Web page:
- Cash sufficiency. More focus is laid upon to ensure that the organization has a strong and enough financial base. This aspect is looked upon by entrepreneurs with personal attention.
- Culture. Usually, once there is a healthy interaction between the customer and the supplier, both try to make changes and ensure the culture is compatible. Both of them help each other to plan better deliveries to their customers.
- Compliance. The supplier tries to ensure he follows all the legal compliances as required.
- Systems & integration. Supplier supports the customer by adopting new technology and ensures to carry out the integration of systems to support collaboration and coordination in supply chain for increased performance in communication.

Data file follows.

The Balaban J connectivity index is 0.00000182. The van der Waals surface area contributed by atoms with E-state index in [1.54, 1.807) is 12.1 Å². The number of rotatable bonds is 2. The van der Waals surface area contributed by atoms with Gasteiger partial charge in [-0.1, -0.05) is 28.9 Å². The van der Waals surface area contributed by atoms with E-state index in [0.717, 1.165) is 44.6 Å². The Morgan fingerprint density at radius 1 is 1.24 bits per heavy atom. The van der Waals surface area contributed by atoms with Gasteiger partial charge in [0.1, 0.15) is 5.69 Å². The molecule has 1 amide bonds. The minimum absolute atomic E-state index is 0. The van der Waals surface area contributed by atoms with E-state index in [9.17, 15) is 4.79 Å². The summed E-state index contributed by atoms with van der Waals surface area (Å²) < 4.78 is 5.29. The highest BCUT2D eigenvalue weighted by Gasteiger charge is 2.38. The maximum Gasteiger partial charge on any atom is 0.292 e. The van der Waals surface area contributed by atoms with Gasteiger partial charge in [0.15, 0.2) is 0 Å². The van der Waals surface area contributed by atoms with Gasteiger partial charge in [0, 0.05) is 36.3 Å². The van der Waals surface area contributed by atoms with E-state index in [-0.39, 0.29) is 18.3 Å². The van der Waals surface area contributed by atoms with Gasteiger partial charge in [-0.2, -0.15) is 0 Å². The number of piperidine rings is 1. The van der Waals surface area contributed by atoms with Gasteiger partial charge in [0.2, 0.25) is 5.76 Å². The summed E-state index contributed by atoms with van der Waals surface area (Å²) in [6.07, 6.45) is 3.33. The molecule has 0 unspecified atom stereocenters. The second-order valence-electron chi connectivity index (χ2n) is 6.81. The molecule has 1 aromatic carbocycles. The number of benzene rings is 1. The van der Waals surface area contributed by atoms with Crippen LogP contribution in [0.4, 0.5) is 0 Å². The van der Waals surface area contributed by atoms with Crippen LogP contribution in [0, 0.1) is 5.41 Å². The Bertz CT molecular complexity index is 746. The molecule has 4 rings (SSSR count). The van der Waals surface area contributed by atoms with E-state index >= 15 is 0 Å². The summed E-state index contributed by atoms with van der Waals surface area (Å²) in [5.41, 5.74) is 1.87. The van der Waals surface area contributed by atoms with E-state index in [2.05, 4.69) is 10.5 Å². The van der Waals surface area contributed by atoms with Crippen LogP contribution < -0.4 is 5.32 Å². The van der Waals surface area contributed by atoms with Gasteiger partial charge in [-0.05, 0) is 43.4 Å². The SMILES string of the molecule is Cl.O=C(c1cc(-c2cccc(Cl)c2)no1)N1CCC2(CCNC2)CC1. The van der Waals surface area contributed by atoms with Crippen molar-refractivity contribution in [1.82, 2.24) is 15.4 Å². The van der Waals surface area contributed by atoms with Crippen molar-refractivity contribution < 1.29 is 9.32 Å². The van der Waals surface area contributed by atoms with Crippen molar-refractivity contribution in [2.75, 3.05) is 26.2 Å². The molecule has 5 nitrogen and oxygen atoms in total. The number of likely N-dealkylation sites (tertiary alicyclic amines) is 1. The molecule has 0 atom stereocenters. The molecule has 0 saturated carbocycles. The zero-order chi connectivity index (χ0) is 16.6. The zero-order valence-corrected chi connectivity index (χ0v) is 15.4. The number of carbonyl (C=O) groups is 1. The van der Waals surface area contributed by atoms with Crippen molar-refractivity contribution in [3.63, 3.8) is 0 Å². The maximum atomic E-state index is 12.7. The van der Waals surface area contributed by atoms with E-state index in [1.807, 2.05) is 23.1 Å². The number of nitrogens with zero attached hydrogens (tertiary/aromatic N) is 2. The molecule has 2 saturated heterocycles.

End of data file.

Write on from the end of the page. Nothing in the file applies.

Listen & Learn from the Supplier
Let us look into how to address the issue.
The right way to overcome the challenges of mitigating the risks is to answer a few questions:
- How do we do that Learning?
- How do we do that act of Listening?
How to Listen & Learn from the Supplier
- Treat the suppliers as your equal partner. Even in some odd situations don’t hesitate to sit across the table with a truck driver for negotiation.
- Involve him – There shall be healthy knowledge sharing discussions. Try to take his expert advice when needed.
- Invest in him – Dedicate some time slot to discuss the key issues of business growth.
- Evaluate him correctly.
- Performance Improvement – Ensure to improvising Cost efficiency, Quality performance, Delivery performance, Reducing Lead time.
- Resolve the issues at the earliest.
- Learn, Unlearn, Relearn with him.
- Jointly mitigate financial & legal risks.
- Integrate with him through interface of tools, systems and technology.
- Appreciate him for his positive performances.
- Understand him and his concerns.
- Train him and his support staff when needed.
- Motivate him after the outstanding results.
- Allow him to share his views, and inputs for change and betterment of Quality & process improvement.